07 November 2005

Problem Solving Priorities.

Fifteen years ago, in a library in Auckland, New Zealand, I came across a book on managing that has one of the better problem solving models I’ve seen, although its connection to the communications theory motivation is weak. The premise of the model is that there are six basic kinds of problems that could be keeping people from doing what you want them to be doing, each with a characteristic solution, and that solutions are far more likely to work if you carry them out in the proper order. The solutions are:

1. Provide information.
2. Provide the proper tools.
3. Provide incentives.
4. Find people with the necessary education.
5. Find people with the necessary abilities.
6. Find people with the proper motivation.

The genius of the model is its recognition that easily solved problems are more often at fault than harder to address problems. Moreover, even if there are multiple problems, it is usually futile to address the hard problems until you address the easy one.

For example, often the most important part of getting people out of a burning building is to provide an exit sign, and it takes an immense amount of education to substitute for the absence of one. Even the strongest, most motivated man in the world with a hand ax is not going to be as effective a lumber jack as a man with a chain saw. A person with the right information, proper tools, right incentives and a proper education will usually be more effective than a very intelligent and capable person who lacks those things. If someone isn’t doing their job, lack of personal motivation or drive is the last place you should look for a solution, and not the first. Even people who really want something done will often refuse to do so if they aren’t paid for the work, for example, while people who don’t really care about the people they are serving routinely are very helpful simply because it is their job.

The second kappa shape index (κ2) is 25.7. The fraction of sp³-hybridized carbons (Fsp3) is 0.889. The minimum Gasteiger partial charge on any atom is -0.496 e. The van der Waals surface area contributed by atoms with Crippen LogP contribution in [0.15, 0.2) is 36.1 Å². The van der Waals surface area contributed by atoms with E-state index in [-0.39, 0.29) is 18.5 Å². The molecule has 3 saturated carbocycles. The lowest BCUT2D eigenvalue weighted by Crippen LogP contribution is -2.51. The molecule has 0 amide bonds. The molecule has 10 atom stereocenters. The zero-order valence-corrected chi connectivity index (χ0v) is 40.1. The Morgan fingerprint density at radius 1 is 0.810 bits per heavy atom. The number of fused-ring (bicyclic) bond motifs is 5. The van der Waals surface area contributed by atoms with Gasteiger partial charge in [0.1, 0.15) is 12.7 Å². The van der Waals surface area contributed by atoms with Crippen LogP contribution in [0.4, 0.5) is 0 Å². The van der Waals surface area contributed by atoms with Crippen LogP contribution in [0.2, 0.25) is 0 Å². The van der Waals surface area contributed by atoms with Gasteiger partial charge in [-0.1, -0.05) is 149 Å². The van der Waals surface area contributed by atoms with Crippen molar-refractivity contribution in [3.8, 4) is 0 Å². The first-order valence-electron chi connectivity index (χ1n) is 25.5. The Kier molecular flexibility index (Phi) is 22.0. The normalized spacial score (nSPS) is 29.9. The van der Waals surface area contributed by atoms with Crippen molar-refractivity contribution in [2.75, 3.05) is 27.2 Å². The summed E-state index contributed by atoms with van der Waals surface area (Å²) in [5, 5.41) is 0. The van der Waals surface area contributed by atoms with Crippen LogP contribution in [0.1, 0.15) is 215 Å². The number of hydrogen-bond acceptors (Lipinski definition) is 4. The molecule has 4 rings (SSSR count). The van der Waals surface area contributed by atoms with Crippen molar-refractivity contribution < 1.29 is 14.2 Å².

One particularly relevant corollary of this set of priorities is that it is almost always better to put instructions on how to do things on the spot, rather than conducting a training program. The step by step directions that appear when your copier jams or runs out of ink solve far more problems than the copier repair man or someone consulting the manual does. Good instructions on a tax form will solve more problems than training CPAs and tax lawyers. A certified financial planner who didn’t even graduate from college supported by good financial planning software can often provide more through and well justified financial advice for a client than a far more sophisticated broker. Simple paper and pencil tests administered by a paraprofessional can often be better predictors of a convict’s likelihood of violating parole than the opinion of a PhD psychologist or M.D. psychiatrist.

2 comments:

Kyle said...

That is interesting. What were you up to in New Zealand?

Andrew Oh-Willeke said...

I was an exchange student for a year.